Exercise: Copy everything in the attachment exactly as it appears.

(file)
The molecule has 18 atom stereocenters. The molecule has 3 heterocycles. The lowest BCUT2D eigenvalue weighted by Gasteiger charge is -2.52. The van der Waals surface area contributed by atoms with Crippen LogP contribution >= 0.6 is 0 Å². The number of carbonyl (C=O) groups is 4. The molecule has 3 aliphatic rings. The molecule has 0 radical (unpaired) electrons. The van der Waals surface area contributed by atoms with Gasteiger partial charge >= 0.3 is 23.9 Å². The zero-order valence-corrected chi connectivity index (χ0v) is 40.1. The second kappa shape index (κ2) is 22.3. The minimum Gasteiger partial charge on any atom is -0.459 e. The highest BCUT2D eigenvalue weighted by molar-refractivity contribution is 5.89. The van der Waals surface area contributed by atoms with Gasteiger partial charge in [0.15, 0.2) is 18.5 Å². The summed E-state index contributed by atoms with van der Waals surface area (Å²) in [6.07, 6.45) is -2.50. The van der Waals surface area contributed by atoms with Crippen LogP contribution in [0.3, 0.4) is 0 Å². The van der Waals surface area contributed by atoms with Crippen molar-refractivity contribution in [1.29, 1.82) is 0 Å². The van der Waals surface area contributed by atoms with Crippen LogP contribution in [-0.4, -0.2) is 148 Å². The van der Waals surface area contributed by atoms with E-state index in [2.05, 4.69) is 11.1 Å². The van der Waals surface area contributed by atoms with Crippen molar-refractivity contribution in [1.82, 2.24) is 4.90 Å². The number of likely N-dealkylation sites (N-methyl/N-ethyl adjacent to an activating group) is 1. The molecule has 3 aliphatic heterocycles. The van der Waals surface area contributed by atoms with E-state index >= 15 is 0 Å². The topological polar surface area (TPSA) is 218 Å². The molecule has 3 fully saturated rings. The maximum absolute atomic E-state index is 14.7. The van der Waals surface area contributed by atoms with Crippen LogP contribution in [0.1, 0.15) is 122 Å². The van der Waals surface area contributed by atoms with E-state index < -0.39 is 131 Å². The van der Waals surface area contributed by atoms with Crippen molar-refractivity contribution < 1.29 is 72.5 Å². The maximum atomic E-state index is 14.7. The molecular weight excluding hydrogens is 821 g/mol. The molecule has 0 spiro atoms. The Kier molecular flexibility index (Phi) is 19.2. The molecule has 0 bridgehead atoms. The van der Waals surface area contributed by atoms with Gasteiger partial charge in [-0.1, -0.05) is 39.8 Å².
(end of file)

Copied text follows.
The molecule has 18 atom stereocenters. The molecule has 3 heterocycles. The lowest BCUT2D eigenvalue weighted by Gasteiger charge is -2.52. The van der Waals surface area contributed by atoms with Crippen LogP contribution >= 0.6 is 0 Å². The number of carbonyl (C=O) groups is 4. The molecule has 3 aliphatic rings. The molecule has 0 radical (unpaired) electrons. The van der Waals surface area contributed by atoms with Gasteiger partial charge >= 0.3 is 23.9 Å². The zero-order valence-corrected chi connectivity index (χ0v) is 40.1. The second kappa shape index (κ2) is 22.3. The minimum Gasteiger partial charge on any atom is -0.459 e. The highest BCUT2D eigenvalue weighted by molar-refractivity contribution is 5.89. The van der Waals surface area contributed by atoms with Gasteiger partial charge in [0.15, 0.2) is 18.5 Å². The summed E-state index contributed by atoms with van der Waals surface area (Å²) in [6.07, 6.45) is -2.50. The van der Waals surface area contributed by atoms with Crippen LogP contribution in [0.3, 0.4) is 0 Å². The van der Waals surface area contributed by atoms with Crippen molar-refractivity contribution in [1.29, 1.82) is 0 Å². The van der Waals surface area contributed by atoms with Crippen LogP contribution in [-0.4, -0.2) is 148 Å². The van der Waals surface area contributed by atoms with E-state index in [2.05, 4.69) is 11.1 Å². The van der Waals surface area contributed by atoms with Crippen molar-refractivity contribution in [1.82, 2.24) is 4.90 Å². The number of likely N-dealkylation sites (N-methyl/N-ethyl adjacent to an activating group) is 1. The molecule has 3 aliphatic heterocycles. The van der Waals surface area contributed by atoms with E-state index >= 15 is 0 Å². The topological polar surface area (TPSA) is 218 Å². The molecule has 3 fully saturated rings. The maximum absolute atomic E-state index is 14.7. The van der Waals surface area contributed by atoms with Crippen LogP contribution in [0.1, 0.15) is 122 Å². The van der Waals surface area contributed by atoms with E-state index < -0.39 is 131 Å². The van der Waals surface area contributed by atoms with Crippen molar-refractivity contribution < 1.29 is 72.5 Å². The maximum atomic E-state index is 14.7. The molecular weight excluding hydrogens is 821 g/mol. The molecule has 0 spiro atoms. The Kier molecular flexibility index (Phi) is 19.2. The molecule has 0 bridgehead atoms. The van der Waals surface area contributed by atoms with Gasteiger partial charge in [-0.1, -0.05) is 39.8 Å².